But alas, the only section that really hits its mark is the Bladerunner type story about replicants in a futuristic New Seoul. This story has the best acting (Jim Sturgess and Doona Bae in the leads); it hits its emotional mark of doomed lovers on the run (a 22nd Century take on They Live By Night); and the visual aspects of this section meld well and don’t overpower the human (well, replicant, but let’s not be petty) element. For the other sections, the filmmakers can’t seem to get the styles or rhythms quite right with the story set further in the future almost impossible to follow.
And then there’s the acting. The biggest names are Tom Hanks, Susan Sarandon and Hallie Berry. Sarandon isn’t given much to do. Hallie Berry comes across well enough, especially in the 1970’s action film; all in all, her roles don’t require a great range (and there seem to be little difference in her ambitious investigative reporter and futuristic alien). But (to paraphrase Pauline Kael in talking about Norma Shearer) oh, that Hanks. Perhaps because he is so recognizable no matter what thickness of make up and prosthetics are slathered on, he felt the need to overplay every role to really remind people that he really isn’t who you think he is—but the further he tried to get away from himself, the closer he got.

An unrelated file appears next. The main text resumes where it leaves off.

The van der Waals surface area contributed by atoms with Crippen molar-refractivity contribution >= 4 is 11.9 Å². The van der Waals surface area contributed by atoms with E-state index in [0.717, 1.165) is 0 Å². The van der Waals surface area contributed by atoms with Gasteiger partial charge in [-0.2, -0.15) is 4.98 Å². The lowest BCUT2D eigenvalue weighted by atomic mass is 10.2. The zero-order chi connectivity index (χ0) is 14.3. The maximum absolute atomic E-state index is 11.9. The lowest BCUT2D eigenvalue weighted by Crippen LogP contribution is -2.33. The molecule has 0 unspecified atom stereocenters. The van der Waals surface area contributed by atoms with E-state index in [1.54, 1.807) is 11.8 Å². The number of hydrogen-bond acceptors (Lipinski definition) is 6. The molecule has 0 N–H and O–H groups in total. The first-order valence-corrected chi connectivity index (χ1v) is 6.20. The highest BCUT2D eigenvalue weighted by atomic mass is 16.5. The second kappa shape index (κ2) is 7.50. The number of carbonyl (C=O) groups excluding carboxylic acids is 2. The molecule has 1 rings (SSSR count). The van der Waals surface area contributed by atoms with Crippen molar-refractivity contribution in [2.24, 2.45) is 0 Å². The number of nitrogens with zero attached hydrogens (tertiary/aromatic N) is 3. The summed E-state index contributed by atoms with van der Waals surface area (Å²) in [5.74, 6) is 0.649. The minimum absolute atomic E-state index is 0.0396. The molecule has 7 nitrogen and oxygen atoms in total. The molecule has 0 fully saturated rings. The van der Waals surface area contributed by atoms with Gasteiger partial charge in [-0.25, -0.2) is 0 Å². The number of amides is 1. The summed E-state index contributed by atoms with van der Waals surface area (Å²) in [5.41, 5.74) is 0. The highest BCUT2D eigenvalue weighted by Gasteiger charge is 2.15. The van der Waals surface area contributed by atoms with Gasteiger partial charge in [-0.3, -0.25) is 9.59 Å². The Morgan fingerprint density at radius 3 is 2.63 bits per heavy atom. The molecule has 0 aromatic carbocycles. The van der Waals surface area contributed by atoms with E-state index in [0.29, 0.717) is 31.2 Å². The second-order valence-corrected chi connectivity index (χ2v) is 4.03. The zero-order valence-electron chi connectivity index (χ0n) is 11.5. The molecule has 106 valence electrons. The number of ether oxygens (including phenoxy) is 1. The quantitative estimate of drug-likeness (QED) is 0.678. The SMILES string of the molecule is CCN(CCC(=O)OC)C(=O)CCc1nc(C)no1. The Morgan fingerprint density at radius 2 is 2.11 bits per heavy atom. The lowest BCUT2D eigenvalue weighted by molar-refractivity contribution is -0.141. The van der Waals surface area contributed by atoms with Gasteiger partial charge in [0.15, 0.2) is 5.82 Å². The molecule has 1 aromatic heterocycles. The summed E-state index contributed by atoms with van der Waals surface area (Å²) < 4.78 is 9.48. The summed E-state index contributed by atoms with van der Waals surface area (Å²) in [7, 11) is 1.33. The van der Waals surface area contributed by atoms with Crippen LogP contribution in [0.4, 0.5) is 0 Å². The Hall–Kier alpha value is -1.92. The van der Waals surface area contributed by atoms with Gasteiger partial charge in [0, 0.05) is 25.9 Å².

The best performers come from the younger generation, like Sturgess and Bae as well as Ben Whishaw, the perpetually pouting English actor with the big hair. They seem a bit more comfortable playing their wide range of roles (though the make up for Bae lets her down in the anti-slavery tract section). And Hugo Weaving is a hoot in his Nurse Diesel/Ratchett turn, this time named Nurse Noakes.
In the end, Cloud Atlas is ambitious and often overpowering to look at. But in execution, to be cruel and ruthlessly honest, it comes across more as the perfect choice for bad movie night where everyone can yell out comments as the scenes go by. One suggestion: in the 1970’s film, when Hanks, coiffed in the typical top and sideburns of the day, and Berry go outside and Berry asks if it’s okay to smoke and Hanks says, I’m cool—yell out, not with that hairstyle, you’re not.